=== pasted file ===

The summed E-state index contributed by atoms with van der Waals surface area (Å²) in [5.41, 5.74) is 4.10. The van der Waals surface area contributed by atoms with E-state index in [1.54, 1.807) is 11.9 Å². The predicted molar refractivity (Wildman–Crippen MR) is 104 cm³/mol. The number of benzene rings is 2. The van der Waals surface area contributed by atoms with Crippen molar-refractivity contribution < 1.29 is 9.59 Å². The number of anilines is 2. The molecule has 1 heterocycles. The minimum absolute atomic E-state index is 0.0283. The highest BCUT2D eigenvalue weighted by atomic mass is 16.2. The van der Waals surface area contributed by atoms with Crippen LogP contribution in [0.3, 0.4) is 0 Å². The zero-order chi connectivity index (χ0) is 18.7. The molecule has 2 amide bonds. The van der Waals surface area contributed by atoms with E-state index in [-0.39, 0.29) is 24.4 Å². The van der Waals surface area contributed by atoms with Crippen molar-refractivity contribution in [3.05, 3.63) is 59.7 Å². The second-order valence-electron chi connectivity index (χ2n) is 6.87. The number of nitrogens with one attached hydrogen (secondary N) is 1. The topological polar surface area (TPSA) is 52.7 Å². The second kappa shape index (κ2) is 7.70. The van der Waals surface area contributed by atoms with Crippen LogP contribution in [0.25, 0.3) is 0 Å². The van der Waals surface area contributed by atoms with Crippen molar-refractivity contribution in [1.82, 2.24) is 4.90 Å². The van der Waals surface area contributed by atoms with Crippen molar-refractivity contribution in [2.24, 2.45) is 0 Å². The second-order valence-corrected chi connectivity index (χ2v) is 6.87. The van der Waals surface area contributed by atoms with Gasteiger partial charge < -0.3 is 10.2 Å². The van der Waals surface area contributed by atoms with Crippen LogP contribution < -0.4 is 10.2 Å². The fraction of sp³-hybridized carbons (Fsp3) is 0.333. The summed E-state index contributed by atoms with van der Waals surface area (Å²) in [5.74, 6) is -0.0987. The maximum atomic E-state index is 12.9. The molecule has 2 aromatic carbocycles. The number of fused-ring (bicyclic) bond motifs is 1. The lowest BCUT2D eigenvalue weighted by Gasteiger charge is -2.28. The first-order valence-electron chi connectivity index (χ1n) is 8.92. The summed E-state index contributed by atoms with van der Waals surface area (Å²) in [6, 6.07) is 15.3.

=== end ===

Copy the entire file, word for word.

The summed E-state index contributed by atoms with van der Waals surface area (Å²) in [5.41, 5.74) is 4.10. The van der Waals surface area contributed by atoms with E-state index in [1.54, 1.807) is 11.9 Å². The predicted molar refractivity (Wildman–Crippen MR) is 104 cm³/mol. The number of benzene rings is 2. The van der Waals surface area contributed by atoms with Crippen molar-refractivity contribution < 1.29 is 9.59 Å². The number of anilines is 2. The molecule has 1 heterocycles. The minimum absolute atomic E-state index is 0.0283. The highest BCUT2D eigenvalue weighted by atomic mass is 16.2. The van der Waals surface area contributed by atoms with Crippen LogP contribution in [0.3, 0.4) is 0 Å². The zero-order chi connectivity index (χ0) is 18.7. The molecule has 2 amide bonds. The van der Waals surface area contributed by atoms with E-state index in [-0.39, 0.29) is 24.4 Å². The van der Waals surface area contributed by atoms with Crippen molar-refractivity contribution in [3.05, 3.63) is 59.7 Å². The second-order valence-electron chi connectivity index (χ2n) is 6.87. The number of nitrogens with one attached hydrogen (secondary N) is 1. The topological polar surface area (TPSA) is 52.7 Å². The second kappa shape index (κ2) is 7.70. The van der Waals surface area contributed by atoms with Crippen LogP contribution in [0.25, 0.3) is 0 Å². The van der Waals surface area contributed by atoms with Crippen molar-refractivity contribution in [1.82, 2.24) is 4.90 Å². The van der Waals surface area contributed by atoms with Crippen molar-refractivity contribution in [2.24, 2.45) is 0 Å². The second-order valence-corrected chi connectivity index (χ2v) is 6.87. The van der Waals surface area contributed by atoms with Gasteiger partial charge < -0.3 is 10.2 Å². The van der Waals surface area contributed by atoms with Crippen LogP contribution < -0.4 is 10.2 Å². The fraction of sp³-hybridized carbons (Fsp3) is 0.333. The summed E-state index contributed by atoms with van der Waals surface area (Å²) in [5.74, 6) is -0.0987. The maximum atomic E-state index is 12.9. The molecule has 2 aromatic carbocycles. The number of fused-ring (bicyclic) bond motifs is 1. The lowest BCUT2D eigenvalue weighted by Gasteiger charge is -2.28. The first-order valence-electron chi connectivity index (χ1n) is 8.92. The summed E-state index contributed by atoms with van der Waals surface area (Å²) in [6, 6.07) is 15.3.